Also, drops should come out of the top of the trunk, and there should be a drain leg with a ball valve at the end, past the point of drop. To come out of the top of the trunk, use a Tee and two street el's.

    By running your drop out of the top of the trunk, the trunk has to fill completely before residual moisture ever makes it into the drop. With the drain leg past the drop, thats never a problem because you just crack the ball valve occasionally to drain the trunk. Don't forget a bit of fall in your trunk so the water drains to the drain leg and not back to the tank. Its not a bad idea to add a union past the drop and before the drain leg in case you want to expand later.

    I have run thousands of feet of black iron piped air line and this way worked in a factory with compressed air contaminant restrictions, in the parts per billion range.
     
  9. snopeks garage
    Joined: May 25, 2011
    Posts: 555

    snopeks garage
    Member
    from macomb MI

  10. This is a typical air system diagram. I hope this will help.
    Tony
     

    Attached Files:

  11. mikhett
    Joined: Jan 22, 2005
    Posts: 1,412

    mikhett
    Member
    from jackson nj

    use copper.I use a sharp f88 filter regulator and drain often in humid weather!
     
  12. Wow! Thanks guys! Some great ideas here. I really like the idea of copper. I looked at it at the home store, and never even thought of using it in air management. Sweated joints! Sweet!
    It sounds like I'm trying to overkill this installation. I'm seeing a dedicated paint plug-in at a convenient spot with a ball valve, and filters on the tail of my gun/guns.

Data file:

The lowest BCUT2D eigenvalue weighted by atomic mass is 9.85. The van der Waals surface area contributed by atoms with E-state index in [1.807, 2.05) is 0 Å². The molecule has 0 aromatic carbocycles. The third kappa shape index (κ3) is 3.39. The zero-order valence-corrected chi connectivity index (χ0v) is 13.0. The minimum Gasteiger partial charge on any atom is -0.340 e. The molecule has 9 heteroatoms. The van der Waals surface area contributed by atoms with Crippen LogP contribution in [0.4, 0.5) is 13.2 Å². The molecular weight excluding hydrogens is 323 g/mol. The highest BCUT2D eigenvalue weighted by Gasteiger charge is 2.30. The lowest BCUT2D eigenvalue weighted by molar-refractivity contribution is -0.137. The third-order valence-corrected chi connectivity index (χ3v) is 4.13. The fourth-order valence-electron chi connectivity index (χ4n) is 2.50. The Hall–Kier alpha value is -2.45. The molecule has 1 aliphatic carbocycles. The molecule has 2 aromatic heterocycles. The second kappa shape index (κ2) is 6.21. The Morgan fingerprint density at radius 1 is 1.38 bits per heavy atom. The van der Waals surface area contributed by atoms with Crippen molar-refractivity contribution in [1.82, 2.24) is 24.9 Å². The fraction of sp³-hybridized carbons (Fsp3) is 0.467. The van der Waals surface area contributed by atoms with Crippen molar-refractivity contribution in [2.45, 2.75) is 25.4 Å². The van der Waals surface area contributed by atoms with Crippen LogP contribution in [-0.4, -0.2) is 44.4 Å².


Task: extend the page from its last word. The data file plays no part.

What you are saying is that I should keep a hose dedicated for paint. I'll make it out of a different color hose.
    I'm still going to run a separator in the main line that goes around the garage. It's no big deal to incorporate it in the install.
    So, if I understand Dan correctly, I can put the separator in the main line anywhere and the moisture will eventually get to it?
    If you guys have any more ideas, I'm all for the knowledge.
    My first task is replacing the 125V. plug the previous owner was running on the 220V. compressor!!??!! I guess it was "run what you got".
    Went to the home store, and couldn't find a receptacle for that plug. Came home with a matching 50amp 250 volt plug and receptacle. I only want to do this install once, so I'm taking my time and living with that "screaming f-ing oil less Craftsman" until I get all this plumbed in. Thanks a ton! Mike
     
  13. I'm gonna bump this once more to see if anyone has anything else to say. Otherwise, thanks to all for the ideas. Mike
     
  14. NMCarNut
    Joined: Nov 28, 2009
    Posts: 631

    NMCarNut
    ALLIANCE MEMBER

    All my shop air goes directly to a vertical "separation" tank and then through a Binks regulator/filter/separator set at 105 psi. Mounted in the booth is a second Binks r/f/s set at 60 psi. May be overkill, but my air is dry.